Tuesday, January 19, 2010

Double Take

My friend Deanne is an avid reader. She recently read Double Take: A Memoir about a young man with no legs, and I asked her to write a post about the book. Here is what she had to say, along with a video clip promoting the book:

Double Take: A Memoir is an autobiography by 23-year-old Kevin Connolly. Unique to the memoir is the fact that Kevin, a native of Montana, was born with no legs. Fortunate for him, his parents followed their doctors’ advice to “treat him like a normal guy and he’ll have a normal life.”

To his parents “normal” meant just that -- letting him go to the local school and driving him thousands of miles to compete in skiing events on a wannabe snowboard. Finding a wheelchair too limiting, Kevin adapted a longboard as his means of transportation and managed to tour New Zealand and Europe in this way.

In Double Take he describes a defining moment of his life: when he made he decision to photograph the people he saw as he was out on his longboard. Tired of having to deal with the inquisitive or pitiful looks of those passing him, he made the choice to reverse the feelings this personally evoked by turning the table and taking pictures of his onlookers. These pictures, which are on the inside covers of the book, capture the looks he had to repeatedly deal with in people’s “double take” of him. “Each photo was a miniature catharsis,” he writes. “There was something empowering about taking those photos; realizing that I created such a universal effect on people. The feeling of power stemmed from the feeling that I could go almost anywhere in the world, and while people’s reactions may be unpleasant, they would always be predictable. Until now. being stared at had been a frustrating -- but unpreventable -- burden that I had to bear with a grin. Finally, I was able to find my own use for that stare, and it felt good.” Later in the book Connolly insightfully shares his maturing beyond this need.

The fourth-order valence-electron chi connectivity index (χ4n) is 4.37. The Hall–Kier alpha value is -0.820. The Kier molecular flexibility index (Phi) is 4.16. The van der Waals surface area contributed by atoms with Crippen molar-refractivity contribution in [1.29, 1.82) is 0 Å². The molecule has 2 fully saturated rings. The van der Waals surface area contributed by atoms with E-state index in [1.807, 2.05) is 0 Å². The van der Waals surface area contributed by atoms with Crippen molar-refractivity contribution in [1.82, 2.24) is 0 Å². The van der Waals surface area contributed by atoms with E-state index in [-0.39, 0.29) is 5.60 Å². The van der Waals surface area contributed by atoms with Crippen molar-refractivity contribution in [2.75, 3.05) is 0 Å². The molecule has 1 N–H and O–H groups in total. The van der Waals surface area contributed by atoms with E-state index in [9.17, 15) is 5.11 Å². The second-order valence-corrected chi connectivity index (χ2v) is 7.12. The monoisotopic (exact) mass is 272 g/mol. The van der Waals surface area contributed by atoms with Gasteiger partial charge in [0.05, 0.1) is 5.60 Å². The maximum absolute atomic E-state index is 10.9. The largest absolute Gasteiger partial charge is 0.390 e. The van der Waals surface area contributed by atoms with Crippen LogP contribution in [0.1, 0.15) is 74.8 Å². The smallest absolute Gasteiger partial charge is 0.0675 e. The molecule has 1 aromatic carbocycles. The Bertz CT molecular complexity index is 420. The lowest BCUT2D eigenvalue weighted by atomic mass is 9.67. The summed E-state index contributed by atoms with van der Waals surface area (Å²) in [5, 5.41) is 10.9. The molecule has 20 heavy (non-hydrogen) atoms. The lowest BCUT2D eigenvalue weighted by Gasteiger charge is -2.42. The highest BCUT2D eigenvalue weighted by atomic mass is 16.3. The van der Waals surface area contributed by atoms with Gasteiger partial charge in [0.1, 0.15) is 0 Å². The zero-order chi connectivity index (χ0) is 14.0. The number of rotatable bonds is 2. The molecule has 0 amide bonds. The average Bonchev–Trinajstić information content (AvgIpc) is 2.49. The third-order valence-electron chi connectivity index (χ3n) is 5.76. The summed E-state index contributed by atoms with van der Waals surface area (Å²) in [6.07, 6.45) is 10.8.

Why a skateboard as his preferred mode of transportation? “That skateboard served as a representation for who I was and where I had come from: a world based on adaptation and practicality over aesthetics. It was a world I clung to, and without it, I wouldn’t have managed to do so many of the things that seemed odd or even impossible to an outsider.”

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